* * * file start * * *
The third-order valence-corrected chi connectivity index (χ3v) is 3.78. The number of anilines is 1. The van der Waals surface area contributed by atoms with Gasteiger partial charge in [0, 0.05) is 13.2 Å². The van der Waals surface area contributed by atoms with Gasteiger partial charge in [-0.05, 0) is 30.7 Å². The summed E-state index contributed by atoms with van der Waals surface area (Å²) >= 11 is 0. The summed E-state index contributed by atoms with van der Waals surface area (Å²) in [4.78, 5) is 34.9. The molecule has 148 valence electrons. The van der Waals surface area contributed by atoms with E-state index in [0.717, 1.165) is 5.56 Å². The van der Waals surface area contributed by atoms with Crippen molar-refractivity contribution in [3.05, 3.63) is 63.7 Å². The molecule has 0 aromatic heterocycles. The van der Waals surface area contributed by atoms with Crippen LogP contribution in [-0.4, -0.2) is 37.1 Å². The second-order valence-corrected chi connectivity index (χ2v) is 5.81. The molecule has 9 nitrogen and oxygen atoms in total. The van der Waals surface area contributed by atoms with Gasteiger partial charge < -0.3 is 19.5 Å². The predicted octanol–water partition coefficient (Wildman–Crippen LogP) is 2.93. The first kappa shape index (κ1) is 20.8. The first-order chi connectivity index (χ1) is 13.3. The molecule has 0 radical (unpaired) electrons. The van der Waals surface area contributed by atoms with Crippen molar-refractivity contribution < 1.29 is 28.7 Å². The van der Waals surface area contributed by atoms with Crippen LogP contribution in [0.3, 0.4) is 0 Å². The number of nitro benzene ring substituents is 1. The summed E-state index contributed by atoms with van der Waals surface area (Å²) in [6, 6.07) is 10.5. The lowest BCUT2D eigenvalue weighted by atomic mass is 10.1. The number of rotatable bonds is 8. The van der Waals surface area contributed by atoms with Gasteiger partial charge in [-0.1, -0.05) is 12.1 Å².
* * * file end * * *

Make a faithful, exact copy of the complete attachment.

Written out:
The third-order valence-corrected chi connectivity index (χ3v) is 3.78. The number of anilines is 1. The van der Waals surface area contributed by atoms with Gasteiger partial charge in [0, 0.05) is 13.2 Å². The van der Waals surface area contributed by atoms with Gasteiger partial charge in [-0.05, 0) is 30.7 Å². The summed E-state index contributed by atoms with van der Waals surface area (Å²) >= 11 is 0. The summed E-state index contributed by atoms with van der Waals surface area (Å²) in [4.78, 5) is 34.9. The molecule has 148 valence electrons. The van der Waals surface area contributed by atoms with E-state index in [0.717, 1.165) is 5.56 Å². The van der Waals surface area contributed by atoms with Crippen molar-refractivity contribution in [3.05, 3.63) is 63.7 Å². The molecule has 0 aromatic heterocycles. The van der Waals surface area contributed by atoms with Crippen LogP contribution in [-0.4, -0.2) is 37.1 Å². The second-order valence-corrected chi connectivity index (χ2v) is 5.81. The molecule has 9 nitrogen and oxygen atoms in total. The van der Waals surface area contributed by atoms with Gasteiger partial charge < -0.3 is 19.5 Å². The predicted octanol–water partition coefficient (Wildman–Crippen LogP) is 2.93. The first kappa shape index (κ1) is 20.8. The first-order chi connectivity index (χ1) is 13.3. The molecule has 0 radical (unpaired) electrons. The van der Waals surface area contributed by atoms with Crippen molar-refractivity contribution < 1.29 is 28.7 Å². The van der Waals surface area contributed by atoms with Crippen LogP contribution in [0.3, 0.4) is 0 Å². The number of nitro benzene ring substituents is 1. The summed E-state index contributed by atoms with van der Waals surface area (Å²) in [6, 6.07) is 10.5. The lowest BCUT2D eigenvalue weighted by atomic mass is 10.1. The number of rotatable bonds is 8. The van der Waals surface area contributed by atoms with Gasteiger partial charge in [-0.1, -0.05) is 12.1 Å².